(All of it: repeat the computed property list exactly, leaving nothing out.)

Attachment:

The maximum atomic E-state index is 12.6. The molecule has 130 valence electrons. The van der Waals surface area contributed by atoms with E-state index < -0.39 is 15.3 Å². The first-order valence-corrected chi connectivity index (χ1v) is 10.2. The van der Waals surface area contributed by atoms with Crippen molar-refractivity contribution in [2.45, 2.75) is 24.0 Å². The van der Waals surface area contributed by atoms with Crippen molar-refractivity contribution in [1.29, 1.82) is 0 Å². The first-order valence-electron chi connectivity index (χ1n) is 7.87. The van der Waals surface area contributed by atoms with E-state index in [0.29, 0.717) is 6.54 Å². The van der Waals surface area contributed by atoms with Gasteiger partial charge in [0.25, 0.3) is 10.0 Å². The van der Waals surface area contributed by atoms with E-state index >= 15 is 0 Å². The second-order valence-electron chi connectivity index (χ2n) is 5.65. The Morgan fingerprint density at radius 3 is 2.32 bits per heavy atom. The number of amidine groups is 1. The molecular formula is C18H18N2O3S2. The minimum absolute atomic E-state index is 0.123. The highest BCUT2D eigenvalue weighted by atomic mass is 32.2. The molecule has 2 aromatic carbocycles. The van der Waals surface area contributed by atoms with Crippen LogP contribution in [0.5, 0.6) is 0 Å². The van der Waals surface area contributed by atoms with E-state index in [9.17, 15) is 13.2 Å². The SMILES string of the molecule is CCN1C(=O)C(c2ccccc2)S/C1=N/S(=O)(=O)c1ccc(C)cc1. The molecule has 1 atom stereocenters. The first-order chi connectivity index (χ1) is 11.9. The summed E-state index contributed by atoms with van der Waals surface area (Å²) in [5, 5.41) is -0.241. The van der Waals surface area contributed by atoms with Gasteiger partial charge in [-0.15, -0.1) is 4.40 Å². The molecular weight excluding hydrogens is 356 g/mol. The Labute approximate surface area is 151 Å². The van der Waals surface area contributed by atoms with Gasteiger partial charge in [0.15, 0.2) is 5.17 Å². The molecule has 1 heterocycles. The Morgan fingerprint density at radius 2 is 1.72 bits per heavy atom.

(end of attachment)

The maximum atomic E-state index is 12.6. The molecule has 130 valence electrons. The van der Waals surface area contributed by atoms with E-state index < -0.39 is 15.3 Å². The first-order valence-corrected chi connectivity index (χ1v) is 10.2. The van der Waals surface area contributed by atoms with Crippen molar-refractivity contribution in [2.45, 2.75) is 24.0 Å². The van der Waals surface area contributed by atoms with Crippen molar-refractivity contribution in [1.29, 1.82) is 0 Å². The first-order valence-electron chi connectivity index (χ1n) is 7.87. The van der Waals surface area contributed by atoms with E-state index in [0.29, 0.717) is 6.54 Å². The van der Waals surface area contributed by atoms with Gasteiger partial charge in [0.25, 0.3) is 10.0 Å². The van der Waals surface area contributed by atoms with E-state index >= 15 is 0 Å². The second-order valence-electron chi connectivity index (χ2n) is 5.65. The Morgan fingerprint density at radius 3 is 2.32 bits per heavy atom. The number of amidine groups is 1. The molecular formula is C18H18N2O3S2. The minimum absolute atomic E-state index is 0.123. The highest BCUT2D eigenvalue weighted by atomic mass is 32.2. The molecule has 2 aromatic carbocycles. The van der Waals surface area contributed by atoms with Crippen LogP contribution in [0.5, 0.6) is 0 Å². The van der Waals surface area contributed by atoms with E-state index in [9.17, 15) is 13.2 Å². The SMILES string of the molecule is CCN1C(=O)C(c2ccccc2)S/C1=N/S(=O)(=O)c1ccc(C)cc1. The molecule has 1 atom stereocenters. The first-order chi connectivity index (χ1) is 11.9. The summed E-state index contributed by atoms with van der Waals surface area (Å²) in [5, 5.41) is -0.241. The van der Waals surface area contributed by atoms with Gasteiger partial charge in [-0.15, -0.1) is 4.40 Å². The molecular weight excluding hydrogens is 356 g/mol. The Labute approximate surface area is 151 Å². The van der Waals surface area contributed by atoms with Gasteiger partial charge in [0.15, 0.2) is 5.17 Å². The molecule has 1 heterocycles. The Morgan fingerprint density at radius 2 is 1.72 bits per heavy atom.